Dogecoin (DOGE, Ð) began life as a joke. Software engineers Billy Markus and Jackson Palmer created DOGE to be a fun currency, naming it after the Shiba Inu “doge” meme. Eventually it grew in value, with thousands of users and whole Internet communities emerged around sharing the currency and posting memes about the coin online. Overtime the dedicated fanbase has helped propel Dogecoin to become one of the most recognised coins on the market – a certifiable “memecoin”.
Disclaimer: This information should not be interpreted as an endorsement of cryptocurrency or any specific
provider, service or offering. It is not a recommendation to trade.
Dogecoin is an altcoin designed to reach a much broader demographic than bitcoin. Additionally, Markus, one of the developers behind it, wanted to keep Dogecoin fresh and fun in order to distance it from the controversial past of bitcoin (for example, being widely used in online black markets like the Silk Road).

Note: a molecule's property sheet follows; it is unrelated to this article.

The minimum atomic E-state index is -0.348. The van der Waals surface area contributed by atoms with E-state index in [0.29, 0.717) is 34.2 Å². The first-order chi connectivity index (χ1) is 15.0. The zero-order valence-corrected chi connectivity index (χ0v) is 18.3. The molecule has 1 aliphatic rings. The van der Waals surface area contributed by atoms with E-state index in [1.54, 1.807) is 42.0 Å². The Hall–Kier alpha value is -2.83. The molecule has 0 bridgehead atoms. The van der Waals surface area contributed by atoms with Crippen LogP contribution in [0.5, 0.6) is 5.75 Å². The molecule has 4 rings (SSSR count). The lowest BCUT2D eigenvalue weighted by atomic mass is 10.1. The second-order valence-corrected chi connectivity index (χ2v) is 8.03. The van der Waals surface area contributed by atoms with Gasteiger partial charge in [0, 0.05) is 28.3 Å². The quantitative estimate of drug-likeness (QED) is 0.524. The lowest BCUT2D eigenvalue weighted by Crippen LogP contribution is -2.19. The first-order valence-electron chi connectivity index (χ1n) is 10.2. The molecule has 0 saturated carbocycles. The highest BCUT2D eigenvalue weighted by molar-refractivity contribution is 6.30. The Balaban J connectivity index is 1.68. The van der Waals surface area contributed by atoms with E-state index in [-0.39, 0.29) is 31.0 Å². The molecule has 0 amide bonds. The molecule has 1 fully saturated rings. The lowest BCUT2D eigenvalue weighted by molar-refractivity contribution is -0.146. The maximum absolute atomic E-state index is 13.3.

As of February 2021, Dogecoin has become one of the most iconic coins on the market, thanks to memes, a cult like following, and even celebrity endorsements by self-proclaimed Former Dogecoin CEO Elon Musk. While many other altcoins are attempting to become something bigger than a simple currency transaction platform, Dogecoin has stuck to its roots and is now widely used on platforms such as Reddit and Twitter to tip other users for information, funny posts or whatever else is deemed tip-worthy.
Today’s Dogecoin price
Updated: 19 Apr 2021 15:41:39 UTC
How do I buy Dogecoin in the UK?